Love and death in Brazil

Monday Book Review

May 02, 1994|By Dave Edelman

BRAZIL. By John Updike. Alfred A. Knopf. 260 pages. $23.

WRITE A score of enthusiastically received novels, break sexual and racial taboos, successfully subvert literary conventions. Soon you might think you can do anything.

Only a writer with as many accolades under his belt as John Updike could write a book like "Brazil," the 16th novel by the New England writer and certainly one of his most daring. All at once, "Brazil" seeks to be an interracial love story, a time-shattering fable and a sociological treatise. Remarkably, Mr. Updike nearly succeeds in all three.

The novel chronicles the 20-year relationship between white, upper-class beauty Isabel and black, fatherless thief Tristao, beginning with their initial meeting on the beaches of Rio de Janeiro to their flight through South America and eventual return. It's a novel with a strange narrative structure, one that occasionally leapfrogs years in a single sentence without warning.

From the instant Tristao and Isabel catch sight of each other they fall irreversibly in love, the type of instantaneous love that can only happen in novels. Although racial tension doesn't run quite as deeply in Brazil as in the United States, Isabel's bourgeois father, a government ambassador, refuses to bestow his blessings on Tristao, a penniless thief. As if the racial difference weren't enough, Mr. Updike also inflates the social gap to mythical proportions.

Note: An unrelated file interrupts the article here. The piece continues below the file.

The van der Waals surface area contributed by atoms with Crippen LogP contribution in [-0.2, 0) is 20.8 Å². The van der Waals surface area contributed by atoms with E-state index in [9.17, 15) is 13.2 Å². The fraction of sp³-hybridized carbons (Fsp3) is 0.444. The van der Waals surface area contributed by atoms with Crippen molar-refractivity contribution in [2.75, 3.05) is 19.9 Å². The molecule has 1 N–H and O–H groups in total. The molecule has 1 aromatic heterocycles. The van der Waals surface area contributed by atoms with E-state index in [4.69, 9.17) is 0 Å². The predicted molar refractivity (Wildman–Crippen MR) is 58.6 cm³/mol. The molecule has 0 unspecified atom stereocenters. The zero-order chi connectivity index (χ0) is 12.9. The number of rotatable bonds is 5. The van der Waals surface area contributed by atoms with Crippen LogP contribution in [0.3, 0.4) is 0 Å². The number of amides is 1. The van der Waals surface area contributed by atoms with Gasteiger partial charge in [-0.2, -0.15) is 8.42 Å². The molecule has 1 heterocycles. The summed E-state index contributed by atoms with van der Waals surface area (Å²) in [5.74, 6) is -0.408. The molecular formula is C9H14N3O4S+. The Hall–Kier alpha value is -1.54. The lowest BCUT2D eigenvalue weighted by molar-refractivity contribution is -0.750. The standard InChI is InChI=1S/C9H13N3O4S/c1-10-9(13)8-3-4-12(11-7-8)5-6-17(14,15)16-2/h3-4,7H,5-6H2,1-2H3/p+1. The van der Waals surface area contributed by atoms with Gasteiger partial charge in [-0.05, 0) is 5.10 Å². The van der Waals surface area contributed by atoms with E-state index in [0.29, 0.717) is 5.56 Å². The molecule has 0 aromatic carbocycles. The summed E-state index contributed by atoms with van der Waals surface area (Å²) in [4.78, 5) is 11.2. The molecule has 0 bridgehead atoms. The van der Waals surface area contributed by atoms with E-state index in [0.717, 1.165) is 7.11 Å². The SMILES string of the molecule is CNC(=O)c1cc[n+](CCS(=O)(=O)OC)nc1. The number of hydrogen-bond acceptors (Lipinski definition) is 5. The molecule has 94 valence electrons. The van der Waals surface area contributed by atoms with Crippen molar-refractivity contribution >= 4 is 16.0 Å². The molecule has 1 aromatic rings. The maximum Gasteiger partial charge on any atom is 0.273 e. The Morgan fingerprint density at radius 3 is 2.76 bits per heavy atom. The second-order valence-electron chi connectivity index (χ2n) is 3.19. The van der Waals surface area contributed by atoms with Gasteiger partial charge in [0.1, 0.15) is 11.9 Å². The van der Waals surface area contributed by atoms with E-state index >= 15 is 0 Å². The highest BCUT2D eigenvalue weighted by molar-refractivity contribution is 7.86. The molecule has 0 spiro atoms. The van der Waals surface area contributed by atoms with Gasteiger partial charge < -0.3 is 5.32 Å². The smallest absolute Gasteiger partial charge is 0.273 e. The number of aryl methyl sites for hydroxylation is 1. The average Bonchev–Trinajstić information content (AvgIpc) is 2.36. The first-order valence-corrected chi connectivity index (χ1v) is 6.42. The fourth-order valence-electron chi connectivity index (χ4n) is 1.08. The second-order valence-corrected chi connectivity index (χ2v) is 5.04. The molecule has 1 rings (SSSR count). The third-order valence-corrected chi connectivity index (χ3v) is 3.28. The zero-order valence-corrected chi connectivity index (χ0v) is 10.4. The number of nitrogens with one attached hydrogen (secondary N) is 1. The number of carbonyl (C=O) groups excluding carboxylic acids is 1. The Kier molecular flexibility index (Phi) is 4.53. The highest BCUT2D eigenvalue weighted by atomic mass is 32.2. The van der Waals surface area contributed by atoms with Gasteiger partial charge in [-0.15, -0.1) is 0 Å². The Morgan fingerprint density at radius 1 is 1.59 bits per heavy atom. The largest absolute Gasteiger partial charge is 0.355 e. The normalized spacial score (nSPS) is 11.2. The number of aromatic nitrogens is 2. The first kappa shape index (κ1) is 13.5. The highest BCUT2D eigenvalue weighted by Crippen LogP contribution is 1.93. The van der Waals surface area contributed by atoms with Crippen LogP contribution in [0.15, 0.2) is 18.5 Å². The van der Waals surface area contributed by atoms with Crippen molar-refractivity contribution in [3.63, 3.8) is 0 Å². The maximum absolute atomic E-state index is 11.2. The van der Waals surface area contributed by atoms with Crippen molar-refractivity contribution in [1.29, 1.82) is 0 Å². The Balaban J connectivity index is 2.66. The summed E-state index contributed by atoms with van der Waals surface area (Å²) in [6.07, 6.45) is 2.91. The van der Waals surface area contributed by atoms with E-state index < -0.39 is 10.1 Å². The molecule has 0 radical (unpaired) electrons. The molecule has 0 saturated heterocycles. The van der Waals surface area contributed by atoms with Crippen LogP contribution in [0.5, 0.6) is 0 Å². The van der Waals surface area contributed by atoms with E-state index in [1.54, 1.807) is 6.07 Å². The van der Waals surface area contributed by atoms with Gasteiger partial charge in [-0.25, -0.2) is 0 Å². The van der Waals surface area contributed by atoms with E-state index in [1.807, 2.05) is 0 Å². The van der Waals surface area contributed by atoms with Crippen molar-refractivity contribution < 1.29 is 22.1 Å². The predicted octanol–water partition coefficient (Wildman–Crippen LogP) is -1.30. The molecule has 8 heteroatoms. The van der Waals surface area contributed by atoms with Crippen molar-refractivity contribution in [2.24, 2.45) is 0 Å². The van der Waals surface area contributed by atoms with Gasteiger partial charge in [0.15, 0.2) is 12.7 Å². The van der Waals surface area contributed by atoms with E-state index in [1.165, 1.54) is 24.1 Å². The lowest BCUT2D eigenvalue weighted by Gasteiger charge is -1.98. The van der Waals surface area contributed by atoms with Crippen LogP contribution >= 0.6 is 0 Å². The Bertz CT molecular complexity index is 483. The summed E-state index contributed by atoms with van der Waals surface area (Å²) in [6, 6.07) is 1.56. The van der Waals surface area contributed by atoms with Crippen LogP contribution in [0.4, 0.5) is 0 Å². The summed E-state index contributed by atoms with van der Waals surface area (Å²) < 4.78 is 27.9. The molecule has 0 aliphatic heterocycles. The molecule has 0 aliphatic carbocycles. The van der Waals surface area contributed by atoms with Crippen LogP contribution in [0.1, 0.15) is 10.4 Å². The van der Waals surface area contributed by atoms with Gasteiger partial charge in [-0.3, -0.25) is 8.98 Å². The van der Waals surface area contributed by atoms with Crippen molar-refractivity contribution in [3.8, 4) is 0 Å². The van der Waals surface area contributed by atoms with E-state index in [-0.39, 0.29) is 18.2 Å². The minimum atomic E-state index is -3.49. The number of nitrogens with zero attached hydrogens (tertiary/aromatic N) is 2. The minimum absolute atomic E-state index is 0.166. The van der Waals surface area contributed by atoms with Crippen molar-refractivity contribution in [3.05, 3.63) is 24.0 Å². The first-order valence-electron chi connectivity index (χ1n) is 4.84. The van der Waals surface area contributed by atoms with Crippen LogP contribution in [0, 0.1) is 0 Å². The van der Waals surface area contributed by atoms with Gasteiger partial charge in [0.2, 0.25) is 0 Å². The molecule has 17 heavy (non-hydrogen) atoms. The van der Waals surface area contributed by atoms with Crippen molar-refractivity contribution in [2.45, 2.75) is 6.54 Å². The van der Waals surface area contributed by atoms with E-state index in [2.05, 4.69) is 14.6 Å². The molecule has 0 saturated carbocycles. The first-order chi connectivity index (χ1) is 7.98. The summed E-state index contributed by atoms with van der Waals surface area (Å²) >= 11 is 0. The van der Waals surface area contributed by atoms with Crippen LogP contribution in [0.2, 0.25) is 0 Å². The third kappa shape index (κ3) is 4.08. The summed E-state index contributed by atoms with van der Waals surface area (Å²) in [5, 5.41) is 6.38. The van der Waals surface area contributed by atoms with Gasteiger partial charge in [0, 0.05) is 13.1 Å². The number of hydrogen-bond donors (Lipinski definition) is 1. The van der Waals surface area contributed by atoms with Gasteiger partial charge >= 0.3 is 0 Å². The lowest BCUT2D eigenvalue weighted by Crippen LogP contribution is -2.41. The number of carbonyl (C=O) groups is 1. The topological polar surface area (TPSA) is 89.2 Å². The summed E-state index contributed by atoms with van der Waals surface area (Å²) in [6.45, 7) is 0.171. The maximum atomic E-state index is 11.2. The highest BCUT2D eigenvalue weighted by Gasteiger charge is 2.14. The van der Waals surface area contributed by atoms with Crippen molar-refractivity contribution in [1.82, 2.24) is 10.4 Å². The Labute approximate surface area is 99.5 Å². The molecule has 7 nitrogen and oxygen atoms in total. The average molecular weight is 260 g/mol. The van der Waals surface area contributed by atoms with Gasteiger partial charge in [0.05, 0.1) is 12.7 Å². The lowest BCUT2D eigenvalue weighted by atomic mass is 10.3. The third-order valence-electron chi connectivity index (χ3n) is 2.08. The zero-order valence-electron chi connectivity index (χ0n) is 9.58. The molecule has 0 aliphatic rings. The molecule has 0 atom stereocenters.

The two lovers decide to flee the wrath of Isabel's father and his men and construct their own future together. But their journey involves multiple losses of innocence for them both. Tristao and Isabel meander from the squalor of gold mining camps to the bleakness of South America's deserts to slavery at the hands of a troop of colonial fanatics. She experiments with prostitution, motherhood and les bianism, while he vacillates between protector and delinquent.

Mr. Updike's most preposterous twist occurs when Tristao and Isabel switch races with the help of an old shaman's magic. This transformation allows for a series of reflections on the nature of the races which skitters dangerously close to (and sometimes crosses) the line of offensiveness. He writes at one point of the Africanized Isabel, for instance, as "not a social and spiritual equal but a thing of the flesh, imported from afar."

Such statements, however, don't really convey the racist message they might appear to. What Mr. Updike is really after are the thought processes that lead to the tyrannical racial prejudices which enslave us all. It is Tristao and Isabel's triumph that they can transmute the wedge that divides them into the source of pleasure which keeps their love strong and vibrant.

Dave Edelman writes from Baltimore

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